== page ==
The bureau maintains an agreement with the Massachusetts Army Air National Guard for helicopter water-/class A foam-dropping operations. These helicopters are equipped with 200-gallon "Bambi Buckets" for aerial drops to contain wildfires in remote locations where access by ground firefighting equipment is difficult or impossible.

Massachusetts also benefits from mutual aid agreements with neighboring states and other forest firefighting agencies, such as the Northeast Forest Fire Compact and the U.S.D.A. Forest Service. The MBFFC may request resources to combat any extreme fire incident in the state.

Massachusetts Wildfire Crew

The bureau maintains a specialized fully trained and equipped Wildfire Crew that is "Red Card" certified for deployment to any out-of-state fire managed by the federal government's U.S.D.A. Forest Service. To become "Red Card" certified, a firefighter must pass a series of written and physical endurance tests. These required tests are administered annually.

There are approximately 60 firefighters on the state's Wildfire Crew list. A crew boss leads the units with the assistance of squad bosses. Wildfire Crews have been dispatched to large fires in California; the Yellowstone, Wyoming fires; the Grasslands of North Dakota; Montana; Idaho; the Florida fires of 1998; and fires in Virginia last November.

For further information on the Wildfire Crews, contact the bureau's crew boss and training officer, District Fire Warden Philip Gilmore, at: Erving State Forest, 200 Main St., Erving, MA 01344 (telephone 978-544-2760).

Special Services

  • Federal Excess Property Program. This program is operated in cooperation with the U.S.D.A. Forest Service and provides cities and towns with free equipment and materials strictly for firefighting purposes. Fire departments have benefited from free use of portable pumps, generators, all-wheel-drive heavy- and light-duty trucks, and even personal protective clothing.
  • Rural Community Fire Protection. This program is also operated in cooperation with the U.S.D.A. Forest Service and works directly with communities with populations of 10,000 or less. It provides training, safety equipment, firefighting supplies, class A foam, special forestry tools and other items directly related to wildland fire control.
  • Natural disaster emergencies. The MBFFC has provided and can provide assistance to communities during any large disaster incident through the Massachusetts Emergency Management Agency. Bureau personnel have assisted during past disasters like the blizzard of 1978, Hurricane Bob and other natural disasters. Additionally, individual Bureau personnel are first responder certified and also trained for search and rescue operations.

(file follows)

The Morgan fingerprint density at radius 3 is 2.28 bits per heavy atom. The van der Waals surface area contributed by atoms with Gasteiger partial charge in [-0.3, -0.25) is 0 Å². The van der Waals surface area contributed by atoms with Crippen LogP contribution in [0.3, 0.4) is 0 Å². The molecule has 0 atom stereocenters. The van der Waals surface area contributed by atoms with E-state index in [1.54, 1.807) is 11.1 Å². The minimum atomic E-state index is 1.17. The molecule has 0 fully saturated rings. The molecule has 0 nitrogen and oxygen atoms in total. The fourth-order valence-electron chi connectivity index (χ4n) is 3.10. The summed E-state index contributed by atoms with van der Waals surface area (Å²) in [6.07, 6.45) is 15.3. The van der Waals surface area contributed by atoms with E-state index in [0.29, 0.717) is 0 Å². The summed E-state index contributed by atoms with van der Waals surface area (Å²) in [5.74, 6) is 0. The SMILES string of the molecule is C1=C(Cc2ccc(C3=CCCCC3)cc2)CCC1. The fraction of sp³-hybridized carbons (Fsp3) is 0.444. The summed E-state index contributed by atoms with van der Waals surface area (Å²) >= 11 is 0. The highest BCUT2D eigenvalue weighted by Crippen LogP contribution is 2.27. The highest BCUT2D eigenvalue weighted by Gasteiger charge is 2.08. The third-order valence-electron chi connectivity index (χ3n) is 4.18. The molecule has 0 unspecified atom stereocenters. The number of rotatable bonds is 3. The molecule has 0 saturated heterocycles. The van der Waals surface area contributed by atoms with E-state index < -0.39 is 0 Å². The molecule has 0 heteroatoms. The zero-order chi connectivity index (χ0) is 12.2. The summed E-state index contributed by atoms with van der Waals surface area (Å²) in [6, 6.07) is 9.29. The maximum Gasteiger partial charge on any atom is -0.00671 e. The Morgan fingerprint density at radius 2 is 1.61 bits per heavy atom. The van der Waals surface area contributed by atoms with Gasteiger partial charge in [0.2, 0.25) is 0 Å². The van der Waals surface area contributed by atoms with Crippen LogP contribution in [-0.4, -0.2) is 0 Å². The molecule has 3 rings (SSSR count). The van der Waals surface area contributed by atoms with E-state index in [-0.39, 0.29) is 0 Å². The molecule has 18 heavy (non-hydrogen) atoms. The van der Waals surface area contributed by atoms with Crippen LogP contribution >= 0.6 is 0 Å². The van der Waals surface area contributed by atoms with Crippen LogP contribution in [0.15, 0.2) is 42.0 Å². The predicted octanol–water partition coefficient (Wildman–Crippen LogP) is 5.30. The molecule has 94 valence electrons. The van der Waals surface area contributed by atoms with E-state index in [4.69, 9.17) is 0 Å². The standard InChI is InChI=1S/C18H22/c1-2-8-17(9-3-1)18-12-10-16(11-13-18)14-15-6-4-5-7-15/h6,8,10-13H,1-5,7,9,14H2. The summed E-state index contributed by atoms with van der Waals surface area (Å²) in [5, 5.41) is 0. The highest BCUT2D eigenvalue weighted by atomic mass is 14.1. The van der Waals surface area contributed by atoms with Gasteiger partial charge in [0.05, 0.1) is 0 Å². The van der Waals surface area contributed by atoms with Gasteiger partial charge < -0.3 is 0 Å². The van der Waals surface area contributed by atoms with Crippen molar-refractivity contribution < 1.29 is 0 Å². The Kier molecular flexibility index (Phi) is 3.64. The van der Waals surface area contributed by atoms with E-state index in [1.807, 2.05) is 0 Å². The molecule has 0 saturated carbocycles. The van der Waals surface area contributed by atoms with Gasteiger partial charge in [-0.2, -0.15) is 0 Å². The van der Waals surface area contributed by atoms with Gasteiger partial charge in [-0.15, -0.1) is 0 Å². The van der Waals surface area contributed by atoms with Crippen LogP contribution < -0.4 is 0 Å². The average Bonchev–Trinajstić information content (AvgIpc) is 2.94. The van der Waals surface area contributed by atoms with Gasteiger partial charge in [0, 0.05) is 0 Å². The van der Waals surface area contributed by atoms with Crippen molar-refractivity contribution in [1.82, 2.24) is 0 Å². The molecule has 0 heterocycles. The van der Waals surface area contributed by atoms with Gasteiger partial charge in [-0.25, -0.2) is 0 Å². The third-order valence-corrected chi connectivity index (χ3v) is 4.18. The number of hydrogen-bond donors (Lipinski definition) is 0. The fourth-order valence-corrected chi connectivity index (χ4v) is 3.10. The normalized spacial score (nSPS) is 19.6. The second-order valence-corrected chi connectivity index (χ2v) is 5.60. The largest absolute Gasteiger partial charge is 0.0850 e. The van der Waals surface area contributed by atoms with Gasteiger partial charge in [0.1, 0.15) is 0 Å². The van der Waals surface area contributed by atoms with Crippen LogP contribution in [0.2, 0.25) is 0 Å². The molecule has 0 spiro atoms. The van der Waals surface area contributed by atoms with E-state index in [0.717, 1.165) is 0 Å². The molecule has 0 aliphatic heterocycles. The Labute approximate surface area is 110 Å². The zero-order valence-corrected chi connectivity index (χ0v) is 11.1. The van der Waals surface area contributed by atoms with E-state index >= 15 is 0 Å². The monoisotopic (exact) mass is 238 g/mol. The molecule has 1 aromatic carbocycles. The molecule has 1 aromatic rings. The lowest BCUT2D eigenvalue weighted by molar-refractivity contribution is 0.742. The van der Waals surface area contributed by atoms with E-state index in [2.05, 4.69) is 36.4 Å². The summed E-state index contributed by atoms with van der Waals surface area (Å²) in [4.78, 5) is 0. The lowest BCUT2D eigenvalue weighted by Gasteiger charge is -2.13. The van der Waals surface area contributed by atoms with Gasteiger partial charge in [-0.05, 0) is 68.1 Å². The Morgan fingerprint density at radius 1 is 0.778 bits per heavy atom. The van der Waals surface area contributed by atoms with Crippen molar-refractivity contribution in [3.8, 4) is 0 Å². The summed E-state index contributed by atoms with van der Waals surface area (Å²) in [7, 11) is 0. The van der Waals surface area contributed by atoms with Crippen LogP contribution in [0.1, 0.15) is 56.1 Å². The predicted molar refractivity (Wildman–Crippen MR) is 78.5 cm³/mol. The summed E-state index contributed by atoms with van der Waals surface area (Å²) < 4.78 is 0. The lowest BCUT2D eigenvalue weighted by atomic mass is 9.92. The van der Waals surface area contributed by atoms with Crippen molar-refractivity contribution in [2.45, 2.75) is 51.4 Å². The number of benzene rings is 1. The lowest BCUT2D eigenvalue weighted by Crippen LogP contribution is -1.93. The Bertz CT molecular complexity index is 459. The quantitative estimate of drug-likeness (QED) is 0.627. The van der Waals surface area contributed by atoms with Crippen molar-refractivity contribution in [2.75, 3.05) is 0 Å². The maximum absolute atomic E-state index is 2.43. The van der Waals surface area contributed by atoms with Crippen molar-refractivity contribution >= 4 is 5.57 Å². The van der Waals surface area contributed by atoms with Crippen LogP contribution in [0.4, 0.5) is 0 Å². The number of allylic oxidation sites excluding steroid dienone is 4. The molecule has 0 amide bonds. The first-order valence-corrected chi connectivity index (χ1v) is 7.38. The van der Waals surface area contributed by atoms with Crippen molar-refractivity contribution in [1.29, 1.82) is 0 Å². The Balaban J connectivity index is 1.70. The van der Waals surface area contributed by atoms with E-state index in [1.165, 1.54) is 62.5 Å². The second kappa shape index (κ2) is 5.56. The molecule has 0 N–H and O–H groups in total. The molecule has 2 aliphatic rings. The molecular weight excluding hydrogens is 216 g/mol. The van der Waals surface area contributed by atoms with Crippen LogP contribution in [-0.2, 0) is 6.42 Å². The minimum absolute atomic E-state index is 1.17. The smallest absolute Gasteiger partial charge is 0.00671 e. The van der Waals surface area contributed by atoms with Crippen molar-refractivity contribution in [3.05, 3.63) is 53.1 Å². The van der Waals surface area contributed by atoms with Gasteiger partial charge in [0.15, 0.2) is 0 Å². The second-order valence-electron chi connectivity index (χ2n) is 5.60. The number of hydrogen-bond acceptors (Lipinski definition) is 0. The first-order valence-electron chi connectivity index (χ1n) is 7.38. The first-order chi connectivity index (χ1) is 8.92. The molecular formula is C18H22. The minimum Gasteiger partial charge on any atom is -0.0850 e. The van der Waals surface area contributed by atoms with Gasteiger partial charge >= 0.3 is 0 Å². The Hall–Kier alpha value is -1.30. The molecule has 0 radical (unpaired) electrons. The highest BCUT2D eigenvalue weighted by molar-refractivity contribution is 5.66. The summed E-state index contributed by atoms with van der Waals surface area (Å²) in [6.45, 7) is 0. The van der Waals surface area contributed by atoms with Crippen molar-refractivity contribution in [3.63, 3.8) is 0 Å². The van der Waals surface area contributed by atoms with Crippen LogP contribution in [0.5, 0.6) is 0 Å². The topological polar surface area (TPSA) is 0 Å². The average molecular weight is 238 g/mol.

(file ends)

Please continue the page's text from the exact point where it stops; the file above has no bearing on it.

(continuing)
• Specialized training for wildfires. Through the Massachusetts Fire Training Academy, bureau personnel teach wildfire behavior and modern methods of fire suppression and give demonstrations using modern suppression equipment. Wildland and wildland urban interface fire training is also provided to municipal structural firefighters.

Following the Florida Fire Siege of 1998, the need for additional structural firefighters to be cross-trained for wildland and interface fire suppression became evident and interest was high. The chief fire warden sent a notice to all Massachusetts fire departments, offering wildland fire suppression training to municipal firefighters. The first of these training programs was begun during this winter and will continue in selected locations.

Conclusion

As wildfire and SWI fire problems increase, so does the need increase for firefighters who are specially cross- trained and cross-equipped to effectively and safely meet this fire challenge. The personnel and equipment of the MBFFC are ready to work with the structural municipal firefighters of Massachusetts and elsewhere. The bureau is moving ahead, modernizing its multi-faceted programs, promoting wildfire prevention, and expanding its training programs to enable its firefighters to suppress wildfires with increased safety and efficiency.

For further information, contact Chief Fire Warden Michael W. Tirrell at: Mass. DEM Fire Control, Hampton Ponds State Park, 1048 North Road, Westfield, MA 01085 (telephone 413-538-8892 or 617 727-3180, ext. 665).


Robert M. Winston, a Firehouse® contributing editor, is a district fire chief in the Boston Fire Department with extensive experience and training in wildland and SWI protection. Questions and comments may be sent to him via e-mail at dfcwins@idt.net